April 28, 2020
The Benefits of Gratitude
By Mandi Semple
Since COVID-19 upended daily life’s familiar routine and structure, Angie Lusk, program director of Student Affairs Wellness Initiatives, has offered a virtual Weekly Gratitude Session.
“I was delighted, but not surprised, when I read in The Piper that Carnegie Mellon was offering an opportunity like this to the community,” said Nora Tallmon, senior administrative coordinator and office manager for Housing Services. “In my experience, CMU has been the most proactive workplace I have been part of when it comes to putting time and attention into genuinely supporting a healthy work/life balance.”
For Tallmon, the weekly session supports her lifelong practice of being intentionally grateful on a daily basis and is a boon in her workweek that fuels her positive attitude.
“I am not only grateful for the large, life sustaining things like a loyal partner, a job in which I am well matched, a safe home, food, and healthy children and grandchildren, but also for all the minutiae that add up to create a full, vibrant life like books, nature, fellowship, music, silence, laughter and global kinship and goodwill,” she said.
Lusk kicks off each 30-minute session with an inspirational quote and then a prompt for participants to consider, such as ‘what silver linings have you had during this period of change and home isolation,’ ‘who and what are you grateful to nurture,’ or ‘as we adjust to a new wave of education, what teachers do we admire from our past and what have they taught us.’
“We know from literature that gratitude practices boost our psychological health and increase our connectivity to others,” Lusk said. “Setting up time for our community to practice together has been a weekly highlight for me. It’s been great to get to know people from around the university in such a personal way.”
“I feel lucky to have a workplace that offers me the opportunity to pause and reflect,” said Shari Zingle, executive assistant to the vice president for Student Affairs and dean of students. “Angie’s calming guidance and uplifting energy make the sessions time well spent and rewarding. All the more reason to be grateful.”
Practicing gratitude can inspire a renewed interest in hobbies and stronger bonds in relationships.
“I have a daily gratitude text chat with a group of friends, where we practice the habit of gratitude, similar to how others run a lap, roll through a melody over and over on a piano, or go through Tai Chi’s movements,” Tallmon said. “I see the rewards of this practice in my daily life — more joy, more vitality and more strength of character.”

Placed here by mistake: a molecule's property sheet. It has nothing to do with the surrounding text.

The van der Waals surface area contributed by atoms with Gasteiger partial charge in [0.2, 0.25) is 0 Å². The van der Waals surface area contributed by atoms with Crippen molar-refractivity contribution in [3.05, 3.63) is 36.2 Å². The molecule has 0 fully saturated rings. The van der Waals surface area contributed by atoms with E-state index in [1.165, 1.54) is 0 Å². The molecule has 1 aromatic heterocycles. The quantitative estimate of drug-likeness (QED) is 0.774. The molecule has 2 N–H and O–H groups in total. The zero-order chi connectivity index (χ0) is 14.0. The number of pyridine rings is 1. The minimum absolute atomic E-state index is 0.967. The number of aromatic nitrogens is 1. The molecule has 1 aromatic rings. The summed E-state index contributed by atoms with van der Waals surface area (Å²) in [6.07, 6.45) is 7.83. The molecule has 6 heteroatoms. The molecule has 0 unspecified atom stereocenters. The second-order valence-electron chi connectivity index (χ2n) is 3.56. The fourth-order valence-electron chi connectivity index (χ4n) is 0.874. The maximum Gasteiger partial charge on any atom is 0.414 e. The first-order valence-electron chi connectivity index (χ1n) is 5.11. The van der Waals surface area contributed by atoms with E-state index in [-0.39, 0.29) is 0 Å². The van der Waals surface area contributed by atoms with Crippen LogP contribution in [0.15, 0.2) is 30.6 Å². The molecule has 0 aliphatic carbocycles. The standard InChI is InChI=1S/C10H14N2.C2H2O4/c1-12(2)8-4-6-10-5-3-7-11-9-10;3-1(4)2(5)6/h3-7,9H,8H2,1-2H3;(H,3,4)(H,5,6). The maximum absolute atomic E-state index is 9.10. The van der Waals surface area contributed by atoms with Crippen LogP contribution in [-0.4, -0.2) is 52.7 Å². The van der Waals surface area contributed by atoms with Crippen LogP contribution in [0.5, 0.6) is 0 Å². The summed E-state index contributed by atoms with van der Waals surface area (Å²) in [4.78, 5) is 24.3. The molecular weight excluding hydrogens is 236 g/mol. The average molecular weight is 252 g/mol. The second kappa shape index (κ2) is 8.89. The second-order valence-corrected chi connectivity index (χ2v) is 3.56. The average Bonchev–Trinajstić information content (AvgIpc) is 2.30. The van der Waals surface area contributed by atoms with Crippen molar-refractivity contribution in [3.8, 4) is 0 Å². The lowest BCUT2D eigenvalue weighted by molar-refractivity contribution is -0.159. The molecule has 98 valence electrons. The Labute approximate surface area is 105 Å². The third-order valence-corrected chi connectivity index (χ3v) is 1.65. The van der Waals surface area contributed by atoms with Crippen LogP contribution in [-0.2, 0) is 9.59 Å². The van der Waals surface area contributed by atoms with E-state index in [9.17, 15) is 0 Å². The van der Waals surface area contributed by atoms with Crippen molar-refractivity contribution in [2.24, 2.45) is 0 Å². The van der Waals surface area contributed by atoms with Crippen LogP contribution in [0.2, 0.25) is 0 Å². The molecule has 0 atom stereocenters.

Tallmon also finds solace in two of her passions — kayaking and gardening — both of which she finds very meditative.
“I witness hope and rebirth through the sight of ravens and blue herons nest building, snakes and turtles coming out of hibernation and vegetable sprouts peeking out of the soil,” she said. “I’m grateful even for the minor physical aches and pains that kayaking and gardening bring. They remind me as I’m approaching 60 years of age that I’m still alive, still have hope, and still have a valuable role in the daily life of others.”
For the participants in these sessions, the act of listening to students, staff, and faculty share and reflect on gratitude allows them to discover how full and rich the lives of CMU community members are.
“These gratitude sessions are like a powerful happiness intervention,” Zingle said. “With all the news on the pandemic weighing so heavily these days, the sessions are a welcome reminder to appreciate the positive in all things, people and circumstances of our lives.”
For Jennifer Kong, a fifth-year senior majoring in art and human-computer interaction, the sessions bring appreciation.
“Gratitude offers a moment to appreciate the joys — big or small — in your life,” Kong said.To participate in the Weekly Gratitude Session or other community building programs, please visit the Student Affairs calendar.